Rationale: In rodents, infarct size after ischemia/reperfusion exhibits a circadian dependence on the time of coronary occlusion. It is not known if a similar circadian dependence of infarct size occurs in humans. Objective: To determine if humans exhibit a circadian dependence of infarct size in the setting of ST elevation myocardial infarction (STEMI). Methods and Results: A retrospective analysis of 1031 patients with STEMI referred for primary percutaneous coronary intervention with known ischemic times between 1 and 6 hours identified 165 patients with occluded arteries on presentation without evidence of preinfarction angina or collateral blood flow. Both ischemic duration and angiographic area at risk were not dependent on time of infarct onset. We observed that the extent of infarct size measured by creatine kinase release was significantly associated with time of day onset of infarction (P<0.0001). The greatest myocardial injury occurred at 1:00 AM onset of ischemia and 5:00 AM onset of reperfusion, with the peak creatine kinase measured at the peak of the curve being 82% higher than that recorded at the trough. Similarly, left ventricular ejection fraction measured within 2 days of infarction was also dependent on time of onset of STEMI with the absolute left ventricular ejection fraction at peak >7% higher than at trough (43% vs 51%; P<0.03). These findings were supported by a subgroup of patients (n=45) who underwent cardiac MRI measurements of infarct size and area-at-risk measurements. Conclusions: The results of this study demonstrate for the first time in humans that myocardial infarct size and left ventricular function after STEMI have a circadian dependence on the time of day onset of ischemia.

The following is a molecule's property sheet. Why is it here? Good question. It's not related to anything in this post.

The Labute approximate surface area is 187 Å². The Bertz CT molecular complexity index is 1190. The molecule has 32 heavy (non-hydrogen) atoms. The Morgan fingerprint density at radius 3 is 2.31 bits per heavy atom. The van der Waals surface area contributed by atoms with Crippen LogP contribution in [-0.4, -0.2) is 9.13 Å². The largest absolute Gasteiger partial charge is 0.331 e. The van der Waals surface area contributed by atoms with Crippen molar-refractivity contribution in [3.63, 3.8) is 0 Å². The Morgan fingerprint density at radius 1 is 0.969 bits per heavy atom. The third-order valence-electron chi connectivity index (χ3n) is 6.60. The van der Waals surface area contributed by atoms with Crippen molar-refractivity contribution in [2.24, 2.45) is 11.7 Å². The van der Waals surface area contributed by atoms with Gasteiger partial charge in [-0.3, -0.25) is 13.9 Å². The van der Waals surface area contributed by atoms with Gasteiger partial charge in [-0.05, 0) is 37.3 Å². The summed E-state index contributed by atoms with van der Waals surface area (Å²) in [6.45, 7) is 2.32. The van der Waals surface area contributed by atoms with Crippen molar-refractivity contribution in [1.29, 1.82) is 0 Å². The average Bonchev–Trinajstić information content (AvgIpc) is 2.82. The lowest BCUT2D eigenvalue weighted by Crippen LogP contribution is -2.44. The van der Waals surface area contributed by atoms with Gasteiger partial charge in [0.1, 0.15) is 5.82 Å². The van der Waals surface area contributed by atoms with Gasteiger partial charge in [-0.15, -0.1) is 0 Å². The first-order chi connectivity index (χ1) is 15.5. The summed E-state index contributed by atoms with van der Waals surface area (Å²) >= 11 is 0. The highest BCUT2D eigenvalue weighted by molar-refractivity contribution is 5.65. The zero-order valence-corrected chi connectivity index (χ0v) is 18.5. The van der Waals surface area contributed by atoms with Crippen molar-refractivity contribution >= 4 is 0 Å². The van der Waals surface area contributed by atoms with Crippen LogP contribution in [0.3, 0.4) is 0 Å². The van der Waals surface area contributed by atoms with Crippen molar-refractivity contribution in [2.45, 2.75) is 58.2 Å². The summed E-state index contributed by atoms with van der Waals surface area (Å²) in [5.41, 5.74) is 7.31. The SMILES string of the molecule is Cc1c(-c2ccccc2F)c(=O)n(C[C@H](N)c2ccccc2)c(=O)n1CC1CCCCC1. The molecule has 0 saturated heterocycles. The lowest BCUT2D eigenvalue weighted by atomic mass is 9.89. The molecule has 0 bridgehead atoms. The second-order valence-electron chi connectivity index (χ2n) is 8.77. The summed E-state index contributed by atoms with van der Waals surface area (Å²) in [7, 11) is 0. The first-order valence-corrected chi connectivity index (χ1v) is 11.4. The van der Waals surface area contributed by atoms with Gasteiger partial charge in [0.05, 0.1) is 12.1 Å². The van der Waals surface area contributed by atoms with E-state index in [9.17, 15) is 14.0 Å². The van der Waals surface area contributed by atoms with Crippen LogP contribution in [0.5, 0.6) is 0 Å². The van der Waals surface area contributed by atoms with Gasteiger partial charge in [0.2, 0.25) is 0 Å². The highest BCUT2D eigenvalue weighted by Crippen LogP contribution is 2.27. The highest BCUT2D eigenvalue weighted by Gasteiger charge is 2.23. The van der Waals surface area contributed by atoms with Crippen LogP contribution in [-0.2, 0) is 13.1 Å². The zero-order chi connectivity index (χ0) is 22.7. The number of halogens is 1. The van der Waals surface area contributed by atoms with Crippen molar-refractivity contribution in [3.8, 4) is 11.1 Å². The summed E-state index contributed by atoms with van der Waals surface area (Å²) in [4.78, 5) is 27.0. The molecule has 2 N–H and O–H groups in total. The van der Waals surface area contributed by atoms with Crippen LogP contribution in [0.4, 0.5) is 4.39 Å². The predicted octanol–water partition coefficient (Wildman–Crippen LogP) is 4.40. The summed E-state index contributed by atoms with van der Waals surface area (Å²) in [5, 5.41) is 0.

- infarct size
- ischemia reperfusion